Climate Matters in the Newsroom Training at SEJ Conference October 3

Climate Communication will be hosting a full day Climate Matters in the Newsroom workshop at the Society of Environmental Journalists’ annual conference in Flint, MI on October 3, 2018.

Telling Climate Change Stories that Matter: From Impacts to Solutions
Extreme weather. Economic losses. Threats to food and water. Americans are feeling the impact of climate change on their health, safety, and wallets, but most don’t realize it. You will leave this workshop better able to report locally relevant stories. We will address the hottest topics in climate research, impacts and solutions, as well as audience interest and journalistic challenges. You’ll get access to National Science Foundation-funded localized climate reporting resources, including ready-to-use graphics.

Speakers Include:

  • Michael Mann, Penn State University, on the latest in climate science
  • Chuck Kutscher, Renewable and Sustainable Energy Institute*, on clean energy solutions
  • Edward Maibach, Center for Climate Change Communication at George Mason University, on public and journalists’ (including SEJ members) opinions on climate change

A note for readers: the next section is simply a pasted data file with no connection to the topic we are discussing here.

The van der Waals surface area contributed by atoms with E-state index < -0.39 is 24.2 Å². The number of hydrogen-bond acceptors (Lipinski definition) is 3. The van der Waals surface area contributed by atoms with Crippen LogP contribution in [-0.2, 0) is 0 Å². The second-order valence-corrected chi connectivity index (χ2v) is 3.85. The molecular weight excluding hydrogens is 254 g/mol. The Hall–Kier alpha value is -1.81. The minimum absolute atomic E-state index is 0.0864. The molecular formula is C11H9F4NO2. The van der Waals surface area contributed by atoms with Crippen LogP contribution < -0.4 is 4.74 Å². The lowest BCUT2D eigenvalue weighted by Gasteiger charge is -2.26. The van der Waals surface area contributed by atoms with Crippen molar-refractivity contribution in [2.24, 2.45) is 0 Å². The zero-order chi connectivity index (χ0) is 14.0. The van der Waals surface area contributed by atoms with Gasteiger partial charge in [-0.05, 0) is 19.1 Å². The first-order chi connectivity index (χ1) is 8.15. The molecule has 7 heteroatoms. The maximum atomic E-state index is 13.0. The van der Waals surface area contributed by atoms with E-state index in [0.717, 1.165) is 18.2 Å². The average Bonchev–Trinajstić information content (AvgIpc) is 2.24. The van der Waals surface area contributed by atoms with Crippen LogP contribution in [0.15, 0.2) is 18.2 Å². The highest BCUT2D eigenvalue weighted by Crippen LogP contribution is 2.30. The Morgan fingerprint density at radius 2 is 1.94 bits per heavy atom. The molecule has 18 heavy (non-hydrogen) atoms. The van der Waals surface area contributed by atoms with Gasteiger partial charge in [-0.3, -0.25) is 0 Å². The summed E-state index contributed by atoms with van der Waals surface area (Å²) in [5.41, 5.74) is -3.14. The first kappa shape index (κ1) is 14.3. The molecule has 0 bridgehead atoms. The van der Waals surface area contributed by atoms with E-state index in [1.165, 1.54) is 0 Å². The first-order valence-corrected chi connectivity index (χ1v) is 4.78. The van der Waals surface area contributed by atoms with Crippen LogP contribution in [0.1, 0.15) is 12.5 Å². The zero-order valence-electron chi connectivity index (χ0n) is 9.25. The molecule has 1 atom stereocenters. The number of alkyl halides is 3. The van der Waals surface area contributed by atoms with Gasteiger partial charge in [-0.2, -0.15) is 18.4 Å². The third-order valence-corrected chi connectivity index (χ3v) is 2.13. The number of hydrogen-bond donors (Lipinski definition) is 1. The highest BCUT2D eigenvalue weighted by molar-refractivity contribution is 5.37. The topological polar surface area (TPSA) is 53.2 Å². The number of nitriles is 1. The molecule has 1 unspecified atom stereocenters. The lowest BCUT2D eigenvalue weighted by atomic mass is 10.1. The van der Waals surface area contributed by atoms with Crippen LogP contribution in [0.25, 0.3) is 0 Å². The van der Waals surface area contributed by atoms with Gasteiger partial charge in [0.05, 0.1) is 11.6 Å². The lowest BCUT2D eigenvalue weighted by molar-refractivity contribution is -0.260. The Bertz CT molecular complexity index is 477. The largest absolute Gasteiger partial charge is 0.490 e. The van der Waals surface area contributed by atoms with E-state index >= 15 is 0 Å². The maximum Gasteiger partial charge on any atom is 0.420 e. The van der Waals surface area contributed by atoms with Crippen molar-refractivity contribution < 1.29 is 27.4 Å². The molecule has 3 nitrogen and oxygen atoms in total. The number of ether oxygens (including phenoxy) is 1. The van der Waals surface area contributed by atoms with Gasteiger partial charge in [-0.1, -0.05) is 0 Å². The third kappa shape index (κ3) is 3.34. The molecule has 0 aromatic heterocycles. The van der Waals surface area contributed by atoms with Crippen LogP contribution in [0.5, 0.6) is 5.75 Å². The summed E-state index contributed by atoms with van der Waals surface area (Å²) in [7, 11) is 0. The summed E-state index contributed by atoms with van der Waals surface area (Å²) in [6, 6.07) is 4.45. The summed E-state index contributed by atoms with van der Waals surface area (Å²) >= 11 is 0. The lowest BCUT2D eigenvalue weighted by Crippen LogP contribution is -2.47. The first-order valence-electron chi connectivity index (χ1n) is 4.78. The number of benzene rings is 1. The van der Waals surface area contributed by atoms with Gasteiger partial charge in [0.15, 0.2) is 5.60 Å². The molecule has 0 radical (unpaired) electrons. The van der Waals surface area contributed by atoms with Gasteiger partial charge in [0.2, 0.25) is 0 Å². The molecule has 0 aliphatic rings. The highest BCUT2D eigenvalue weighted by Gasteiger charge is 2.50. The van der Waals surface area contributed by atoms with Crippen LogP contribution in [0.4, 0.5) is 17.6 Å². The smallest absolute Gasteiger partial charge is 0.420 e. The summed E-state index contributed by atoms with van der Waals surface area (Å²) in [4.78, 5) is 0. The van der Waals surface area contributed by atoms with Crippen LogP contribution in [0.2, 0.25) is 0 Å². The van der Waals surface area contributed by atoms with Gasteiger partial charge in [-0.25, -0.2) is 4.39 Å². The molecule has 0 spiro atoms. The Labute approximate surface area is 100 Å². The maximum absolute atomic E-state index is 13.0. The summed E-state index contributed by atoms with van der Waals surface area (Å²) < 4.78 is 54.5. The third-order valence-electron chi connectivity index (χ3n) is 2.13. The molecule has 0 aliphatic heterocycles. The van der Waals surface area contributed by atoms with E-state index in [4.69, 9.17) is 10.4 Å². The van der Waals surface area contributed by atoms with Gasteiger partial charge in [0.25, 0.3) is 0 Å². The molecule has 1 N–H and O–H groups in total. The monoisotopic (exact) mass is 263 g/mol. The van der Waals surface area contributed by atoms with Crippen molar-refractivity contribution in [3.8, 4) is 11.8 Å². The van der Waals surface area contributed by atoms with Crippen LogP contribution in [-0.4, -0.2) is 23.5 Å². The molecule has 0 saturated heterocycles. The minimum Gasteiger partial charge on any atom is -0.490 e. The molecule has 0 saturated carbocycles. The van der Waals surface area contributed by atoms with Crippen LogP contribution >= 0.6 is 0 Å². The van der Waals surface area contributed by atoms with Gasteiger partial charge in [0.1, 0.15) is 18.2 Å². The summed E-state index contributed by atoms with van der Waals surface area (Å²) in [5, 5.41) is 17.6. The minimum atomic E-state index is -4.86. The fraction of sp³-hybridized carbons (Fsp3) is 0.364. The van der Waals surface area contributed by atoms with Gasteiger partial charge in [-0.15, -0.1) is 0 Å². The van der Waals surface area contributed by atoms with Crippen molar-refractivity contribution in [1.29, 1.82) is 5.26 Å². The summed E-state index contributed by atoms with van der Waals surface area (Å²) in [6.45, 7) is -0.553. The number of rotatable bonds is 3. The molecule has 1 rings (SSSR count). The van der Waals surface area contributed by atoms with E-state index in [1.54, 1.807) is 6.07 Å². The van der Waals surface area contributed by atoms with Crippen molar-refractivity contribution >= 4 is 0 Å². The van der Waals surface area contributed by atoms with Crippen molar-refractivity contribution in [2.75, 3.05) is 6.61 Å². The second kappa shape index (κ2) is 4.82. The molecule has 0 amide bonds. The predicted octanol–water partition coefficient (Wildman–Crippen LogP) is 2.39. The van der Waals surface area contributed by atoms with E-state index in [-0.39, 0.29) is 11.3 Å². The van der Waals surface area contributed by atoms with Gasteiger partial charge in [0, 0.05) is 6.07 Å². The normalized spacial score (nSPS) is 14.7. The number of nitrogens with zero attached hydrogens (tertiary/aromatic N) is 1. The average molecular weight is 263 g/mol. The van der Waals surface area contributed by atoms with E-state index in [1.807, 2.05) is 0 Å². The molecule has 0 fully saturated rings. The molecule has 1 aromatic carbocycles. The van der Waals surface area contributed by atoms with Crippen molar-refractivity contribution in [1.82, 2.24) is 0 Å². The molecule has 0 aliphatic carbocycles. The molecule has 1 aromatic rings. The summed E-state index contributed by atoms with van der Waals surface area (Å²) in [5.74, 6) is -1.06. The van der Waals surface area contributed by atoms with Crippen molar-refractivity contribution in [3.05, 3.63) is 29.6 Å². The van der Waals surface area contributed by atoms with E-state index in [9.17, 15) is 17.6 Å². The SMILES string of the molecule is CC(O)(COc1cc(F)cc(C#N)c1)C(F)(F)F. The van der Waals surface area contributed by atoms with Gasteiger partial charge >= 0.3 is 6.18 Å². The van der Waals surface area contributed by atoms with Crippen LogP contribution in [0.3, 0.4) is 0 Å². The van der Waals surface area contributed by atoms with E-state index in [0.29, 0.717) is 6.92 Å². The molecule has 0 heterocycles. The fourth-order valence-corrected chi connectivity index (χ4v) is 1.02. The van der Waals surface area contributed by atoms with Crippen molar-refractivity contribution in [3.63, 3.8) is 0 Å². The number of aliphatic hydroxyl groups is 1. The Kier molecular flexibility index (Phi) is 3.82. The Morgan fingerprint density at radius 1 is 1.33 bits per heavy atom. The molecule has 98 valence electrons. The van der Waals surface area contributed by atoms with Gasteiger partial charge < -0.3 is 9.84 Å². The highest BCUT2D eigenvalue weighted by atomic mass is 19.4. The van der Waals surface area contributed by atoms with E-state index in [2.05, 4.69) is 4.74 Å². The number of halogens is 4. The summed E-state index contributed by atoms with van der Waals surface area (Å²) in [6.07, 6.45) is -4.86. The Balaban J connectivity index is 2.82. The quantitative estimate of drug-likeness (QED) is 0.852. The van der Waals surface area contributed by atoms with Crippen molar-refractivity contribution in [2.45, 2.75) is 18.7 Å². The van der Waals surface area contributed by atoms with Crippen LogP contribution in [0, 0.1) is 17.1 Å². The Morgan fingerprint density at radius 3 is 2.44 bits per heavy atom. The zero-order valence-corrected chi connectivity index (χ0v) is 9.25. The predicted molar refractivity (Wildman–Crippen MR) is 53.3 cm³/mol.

• Bernadette Placky, Climate Central, introducing free, localized climate reporting resources
  • Susan Hassol, Climate Communication, on best practices in climate communication
  • Jeff Burnside, past SEJ President and independent journalist, on local climate reporting
  • Meera Subramanian, independent journalist, on local climate reporting
  • Nancy Gaarder, Omaha World-Herald, and Paul Gross, WDIV-TV, on local climate reporting
    *A joint institute between the University of Colorado-Boulder and the National Renewable Energy Laboratory

The workshop is open to 10 SEJ members, and 10 Climate Matters in the Newsroom Fellows (fellowship includes one year membership to SEJ and an expenses paid trip to the SEJ conference). For more information email alison@climatecommunication.org.

Climate Matters in the Newsroom is an NSF-funded collaboration between George Mason University, Climate Central, Climate Communication, NASA, NOAA, Society of Environmental Journalists, National Association of Black Journalists, National Association of Hispanic Journalists, Radio Television Digital News Association, and Carole Kneeland Project — the aim of which is to enable local, science-based, reporting on climate change.